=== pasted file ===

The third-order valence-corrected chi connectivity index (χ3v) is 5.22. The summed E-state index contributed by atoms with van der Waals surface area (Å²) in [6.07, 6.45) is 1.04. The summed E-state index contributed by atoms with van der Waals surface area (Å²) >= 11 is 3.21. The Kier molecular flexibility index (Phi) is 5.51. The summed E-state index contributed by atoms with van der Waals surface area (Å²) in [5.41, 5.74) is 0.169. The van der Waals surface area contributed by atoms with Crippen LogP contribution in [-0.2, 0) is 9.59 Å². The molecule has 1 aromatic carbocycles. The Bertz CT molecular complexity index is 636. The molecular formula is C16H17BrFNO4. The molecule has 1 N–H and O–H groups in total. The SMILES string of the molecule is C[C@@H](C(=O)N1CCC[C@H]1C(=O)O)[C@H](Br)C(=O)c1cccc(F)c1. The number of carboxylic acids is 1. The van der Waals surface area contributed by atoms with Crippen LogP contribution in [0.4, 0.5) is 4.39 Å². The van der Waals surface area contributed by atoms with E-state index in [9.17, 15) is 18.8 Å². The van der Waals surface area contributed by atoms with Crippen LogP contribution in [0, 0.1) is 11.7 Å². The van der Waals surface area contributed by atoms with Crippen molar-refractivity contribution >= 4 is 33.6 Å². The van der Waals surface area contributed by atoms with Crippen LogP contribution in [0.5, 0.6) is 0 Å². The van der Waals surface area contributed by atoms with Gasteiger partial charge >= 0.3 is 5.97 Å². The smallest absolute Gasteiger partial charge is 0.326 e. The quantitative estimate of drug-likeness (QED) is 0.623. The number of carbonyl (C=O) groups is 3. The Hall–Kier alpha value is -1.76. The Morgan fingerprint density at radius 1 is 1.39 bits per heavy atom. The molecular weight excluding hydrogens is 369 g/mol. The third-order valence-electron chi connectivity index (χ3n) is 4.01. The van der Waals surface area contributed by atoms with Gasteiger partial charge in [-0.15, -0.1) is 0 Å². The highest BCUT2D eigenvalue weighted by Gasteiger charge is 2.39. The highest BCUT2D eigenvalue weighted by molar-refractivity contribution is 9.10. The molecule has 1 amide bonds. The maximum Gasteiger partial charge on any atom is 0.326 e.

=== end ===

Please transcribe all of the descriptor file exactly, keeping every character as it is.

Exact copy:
The third-order valence-corrected chi connectivity index (χ3v) is 5.22. The summed E-state index contributed by atoms with van der Waals surface area (Å²) in [6.07, 6.45) is 1.04. The summed E-state index contributed by atoms with van der Waals surface area (Å²) >= 11 is 3.21. The Kier molecular flexibility index (Phi) is 5.51. The summed E-state index contributed by atoms with van der Waals surface area (Å²) in [5.41, 5.74) is 0.169. The van der Waals surface area contributed by atoms with Crippen LogP contribution in [-0.2, 0) is 9.59 Å². The molecule has 1 aromatic carbocycles. The Bertz CT molecular complexity index is 636. The molecular formula is C16H17BrFNO4. The molecule has 1 N–H and O–H groups in total. The SMILES string of the molecule is C[C@@H](C(=O)N1CCC[C@H]1C(=O)O)[C@H](Br)C(=O)c1cccc(F)c1. The number of carboxylic acids is 1. The van der Waals surface area contributed by atoms with Crippen LogP contribution in [0.4, 0.5) is 4.39 Å². The van der Waals surface area contributed by atoms with E-state index in [9.17, 15) is 18.8 Å². The van der Waals surface area contributed by atoms with Crippen LogP contribution in [0, 0.1) is 11.7 Å². The van der Waals surface area contributed by atoms with Crippen molar-refractivity contribution >= 4 is 33.6 Å². The van der Waals surface area contributed by atoms with Crippen LogP contribution in [0.5, 0.6) is 0 Å². The van der Waals surface area contributed by atoms with Gasteiger partial charge >= 0.3 is 5.97 Å². The smallest absolute Gasteiger partial charge is 0.326 e. The quantitative estimate of drug-likeness (QED) is 0.623. The number of carbonyl (C=O) groups is 3. The Hall–Kier alpha value is -1.76. The Morgan fingerprint density at radius 1 is 1.39 bits per heavy atom. The molecular weight excluding hydrogens is 369 g/mol. The third-order valence-electron chi connectivity index (χ3n) is 4.01. The van der Waals surface area contributed by atoms with Gasteiger partial charge in [-0.15, -0.1) is 0 Å². The highest BCUT2D eigenvalue weighted by Gasteiger charge is 2.39. The highest BCUT2D eigenvalue weighted by molar-refractivity contribution is 9.10. The molecule has 1 amide bonds. The maximum Gasteiger partial charge on any atom is 0.326 e.